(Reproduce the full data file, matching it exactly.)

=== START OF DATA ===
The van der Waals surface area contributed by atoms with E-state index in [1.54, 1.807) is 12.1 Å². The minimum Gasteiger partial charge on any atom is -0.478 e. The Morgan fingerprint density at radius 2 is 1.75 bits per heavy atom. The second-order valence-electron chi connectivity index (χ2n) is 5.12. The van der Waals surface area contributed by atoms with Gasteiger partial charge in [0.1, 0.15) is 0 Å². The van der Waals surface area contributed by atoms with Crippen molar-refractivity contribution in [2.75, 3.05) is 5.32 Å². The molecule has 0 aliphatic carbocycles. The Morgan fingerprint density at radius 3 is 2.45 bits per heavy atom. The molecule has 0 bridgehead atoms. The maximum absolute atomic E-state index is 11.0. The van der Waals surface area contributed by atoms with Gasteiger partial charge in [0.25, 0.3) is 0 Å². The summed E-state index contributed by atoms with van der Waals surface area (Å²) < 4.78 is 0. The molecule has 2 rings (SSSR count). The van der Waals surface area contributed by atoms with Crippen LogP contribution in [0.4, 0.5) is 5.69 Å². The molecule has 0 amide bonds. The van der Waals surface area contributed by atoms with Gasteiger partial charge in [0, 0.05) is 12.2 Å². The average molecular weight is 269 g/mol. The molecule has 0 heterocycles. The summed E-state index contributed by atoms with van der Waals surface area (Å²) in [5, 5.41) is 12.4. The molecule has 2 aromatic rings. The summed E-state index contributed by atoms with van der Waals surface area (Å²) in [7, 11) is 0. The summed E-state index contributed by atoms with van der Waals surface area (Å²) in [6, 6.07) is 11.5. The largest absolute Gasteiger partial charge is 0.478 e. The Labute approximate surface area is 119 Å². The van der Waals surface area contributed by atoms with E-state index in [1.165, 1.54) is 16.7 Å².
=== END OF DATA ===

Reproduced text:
The van der Waals surface area contributed by atoms with E-state index in [1.54, 1.807) is 12.1 Å². The minimum Gasteiger partial charge on any atom is -0.478 e. The Morgan fingerprint density at radius 2 is 1.75 bits per heavy atom. The second-order valence-electron chi connectivity index (χ2n) is 5.12. The van der Waals surface area contributed by atoms with Gasteiger partial charge in [0.1, 0.15) is 0 Å². The van der Waals surface area contributed by atoms with Crippen molar-refractivity contribution in [2.75, 3.05) is 5.32 Å². The molecule has 0 aliphatic carbocycles. The Morgan fingerprint density at radius 3 is 2.45 bits per heavy atom. The molecule has 0 bridgehead atoms. The maximum absolute atomic E-state index is 11.0. The van der Waals surface area contributed by atoms with Gasteiger partial charge in [0.25, 0.3) is 0 Å². The summed E-state index contributed by atoms with van der Waals surface area (Å²) < 4.78 is 0. The molecule has 2 rings (SSSR count). The van der Waals surface area contributed by atoms with Crippen LogP contribution in [0.4, 0.5) is 5.69 Å². The molecule has 0 amide bonds. The van der Waals surface area contributed by atoms with Gasteiger partial charge in [0, 0.05) is 12.2 Å². The average molecular weight is 269 g/mol. The molecule has 0 heterocycles. The summed E-state index contributed by atoms with van der Waals surface area (Å²) in [5, 5.41) is 12.4. The molecule has 2 aromatic rings. The summed E-state index contributed by atoms with van der Waals surface area (Å²) in [7, 11) is 0. The summed E-state index contributed by atoms with van der Waals surface area (Å²) in [6, 6.07) is 11.5. The largest absolute Gasteiger partial charge is 0.478 e. The Labute approximate surface area is 119 Å². The van der Waals surface area contributed by atoms with E-state index in [1.165, 1.54) is 16.7 Å².